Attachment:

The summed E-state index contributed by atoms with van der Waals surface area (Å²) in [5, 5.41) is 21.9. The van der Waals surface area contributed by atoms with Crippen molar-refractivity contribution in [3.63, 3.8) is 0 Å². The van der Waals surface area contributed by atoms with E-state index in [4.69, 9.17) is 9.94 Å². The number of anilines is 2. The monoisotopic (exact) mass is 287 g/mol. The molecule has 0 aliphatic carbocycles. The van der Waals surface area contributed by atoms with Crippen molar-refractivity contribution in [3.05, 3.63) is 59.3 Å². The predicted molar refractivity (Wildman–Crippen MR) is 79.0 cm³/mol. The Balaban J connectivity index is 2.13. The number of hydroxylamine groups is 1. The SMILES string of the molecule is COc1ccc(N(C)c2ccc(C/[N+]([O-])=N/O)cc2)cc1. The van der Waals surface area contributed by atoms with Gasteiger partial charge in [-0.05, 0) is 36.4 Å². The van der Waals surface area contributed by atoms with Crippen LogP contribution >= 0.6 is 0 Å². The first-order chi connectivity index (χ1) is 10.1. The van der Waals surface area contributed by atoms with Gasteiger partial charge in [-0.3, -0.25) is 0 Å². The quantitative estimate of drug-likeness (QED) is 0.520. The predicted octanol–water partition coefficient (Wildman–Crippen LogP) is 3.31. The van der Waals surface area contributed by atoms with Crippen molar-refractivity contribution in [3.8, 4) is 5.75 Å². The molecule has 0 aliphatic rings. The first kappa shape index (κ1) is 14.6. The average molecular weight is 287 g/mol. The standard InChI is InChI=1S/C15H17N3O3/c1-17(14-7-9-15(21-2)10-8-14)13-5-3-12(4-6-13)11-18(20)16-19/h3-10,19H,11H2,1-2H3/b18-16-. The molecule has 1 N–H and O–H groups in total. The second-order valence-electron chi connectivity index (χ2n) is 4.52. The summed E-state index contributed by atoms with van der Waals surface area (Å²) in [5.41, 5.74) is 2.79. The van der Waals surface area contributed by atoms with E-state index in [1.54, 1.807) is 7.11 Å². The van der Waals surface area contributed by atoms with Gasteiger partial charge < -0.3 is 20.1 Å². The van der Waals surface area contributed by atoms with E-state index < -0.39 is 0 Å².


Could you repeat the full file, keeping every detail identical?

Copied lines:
The summed E-state index contributed by atoms with van der Waals surface area (Å²) in [5, 5.41) is 21.9. The van der Waals surface area contributed by atoms with Crippen molar-refractivity contribution in [3.63, 3.8) is 0 Å². The van der Waals surface area contributed by atoms with E-state index in [4.69, 9.17) is 9.94 Å². The number of anilines is 2. The monoisotopic (exact) mass is 287 g/mol. The molecule has 0 aliphatic carbocycles. The van der Waals surface area contributed by atoms with Crippen molar-refractivity contribution in [3.05, 3.63) is 59.3 Å². The predicted molar refractivity (Wildman–Crippen MR) is 79.0 cm³/mol. The Balaban J connectivity index is 2.13. The number of hydroxylamine groups is 1. The SMILES string of the molecule is COc1ccc(N(C)c2ccc(C/[N+]([O-])=N/O)cc2)cc1. The van der Waals surface area contributed by atoms with Gasteiger partial charge in [-0.05, 0) is 36.4 Å². The van der Waals surface area contributed by atoms with Crippen LogP contribution >= 0.6 is 0 Å². The first-order chi connectivity index (χ1) is 10.1. The van der Waals surface area contributed by atoms with Gasteiger partial charge in [-0.3, -0.25) is 0 Å². The quantitative estimate of drug-likeness (QED) is 0.520. The predicted octanol–water partition coefficient (Wildman–Crippen LogP) is 3.31. The van der Waals surface area contributed by atoms with Crippen molar-refractivity contribution in [3.8, 4) is 5.75 Å². The molecule has 0 aliphatic rings. The first kappa shape index (κ1) is 14.6. The average molecular weight is 287 g/mol. The standard InChI is InChI=1S/C15H17N3O3/c1-17(14-7-9-15(21-2)10-8-14)13-5-3-12(4-6-13)11-18(20)16-19/h3-10,19H,11H2,1-2H3/b18-16-. The molecule has 1 N–H and O–H groups in total. The second-order valence-electron chi connectivity index (χ2n) is 4.52. The summed E-state index contributed by atoms with van der Waals surface area (Å²) in [5.41, 5.74) is 2.79. The van der Waals surface area contributed by atoms with E-state index in [1.54, 1.807) is 7.11 Å². The van der Waals surface area contributed by atoms with Gasteiger partial charge < -0.3 is 20.1 Å². The van der Waals surface area contributed by atoms with E-state index < -0.39 is 0 Å².